Victoria Stob, co-director of IICAPS Model Development and Operations, said IICAPS had recently received a 15 percent rate increase, which Stob said would allow them to raise starting salaries for master’s level clinicians from $42,000 a year to just under $50,000 a year. But Stob said most clinicians with a master’s degree expect to start out at $80,000 yearly.
“This is incredibly stressful and difficult work,” she said, adding that in order to staff the program, they needed to offer salaries that would keep pace with cost of living.
Stob said clinicians went into the homes of students who were dealing with intense difficulties, while the families were often also grappling with depression and anxiety.
“Right now, what we’re doing is going into homes and seeing kids that aren’t going to school, can’t get out of bed, are on reverse sleep cycles, are compulsively using their social media and their phones, are chronically suicidal, are running away from home and breaking the law at much earlier ages,” Stob said.
Melanie Rossacci, executive director for the New Haven-based mental health nonprofit Clifford Beers, said the reimbursement they receive from Medicaid, private insurers and grants from DCF cover only 70 percent of the costs of outpatient care. They have to fundraise for the additional 30 percent.
“The rates are completely inadequate. The [state] Medicaid rates are inadequate, private insurance rates are inadequate, and the small, tiny crumbs of increases that we’re receiving — 2 percent or 3 percent — we try to give cost of living increases to our staff.”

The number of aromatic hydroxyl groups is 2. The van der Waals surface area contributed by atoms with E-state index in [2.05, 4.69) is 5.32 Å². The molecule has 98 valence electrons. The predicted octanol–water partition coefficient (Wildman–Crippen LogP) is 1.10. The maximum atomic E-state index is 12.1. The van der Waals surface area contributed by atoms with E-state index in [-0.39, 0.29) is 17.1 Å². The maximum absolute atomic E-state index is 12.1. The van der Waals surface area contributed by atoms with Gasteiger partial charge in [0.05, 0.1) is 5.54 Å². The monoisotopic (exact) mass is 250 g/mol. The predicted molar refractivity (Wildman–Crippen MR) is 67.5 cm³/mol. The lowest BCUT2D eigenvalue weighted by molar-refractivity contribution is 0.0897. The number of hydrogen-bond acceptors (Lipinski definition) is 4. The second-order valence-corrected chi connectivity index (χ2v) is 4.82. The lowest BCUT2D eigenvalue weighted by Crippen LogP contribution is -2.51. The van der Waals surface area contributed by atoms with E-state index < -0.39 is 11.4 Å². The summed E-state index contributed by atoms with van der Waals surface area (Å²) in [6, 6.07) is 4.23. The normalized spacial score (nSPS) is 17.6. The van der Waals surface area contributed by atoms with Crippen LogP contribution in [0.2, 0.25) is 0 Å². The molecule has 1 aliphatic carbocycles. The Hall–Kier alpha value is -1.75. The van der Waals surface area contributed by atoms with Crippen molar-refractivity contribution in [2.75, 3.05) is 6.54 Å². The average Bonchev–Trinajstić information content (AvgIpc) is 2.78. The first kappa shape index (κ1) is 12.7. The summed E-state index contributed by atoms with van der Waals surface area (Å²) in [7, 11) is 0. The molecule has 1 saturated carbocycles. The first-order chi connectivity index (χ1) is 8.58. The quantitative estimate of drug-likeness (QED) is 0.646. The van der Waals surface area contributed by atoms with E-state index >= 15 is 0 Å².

Nonprofits across the state are asking for funding increases of 9 percent in 2024 and 7 percent in 2025, including immediate increases to Medicaid rates for behavioral health. The state budget has not been finalized yet, but House Speaker Matt Ritter, D-Hartford, said during a news conference Wednesday that the current draft offers nonprofits about a 3 percent increase each year through various funding sources.
Rossacci said every level of children’s mental health care — from community–based treatment programs run by nonprofits to residential medical rehab or treatment facilities to the hospitals — are “grossly underfunded.”
“We need to get angry together as a state system, as a private system, as legislature, and be rowing the boat in the same direction to fix the broken way in which the mental health system is funded,” she said.
“Your stories are heartbreaking and typical,” Rossacci said, turning to the parents. “That should not be the case, that they’re typical.”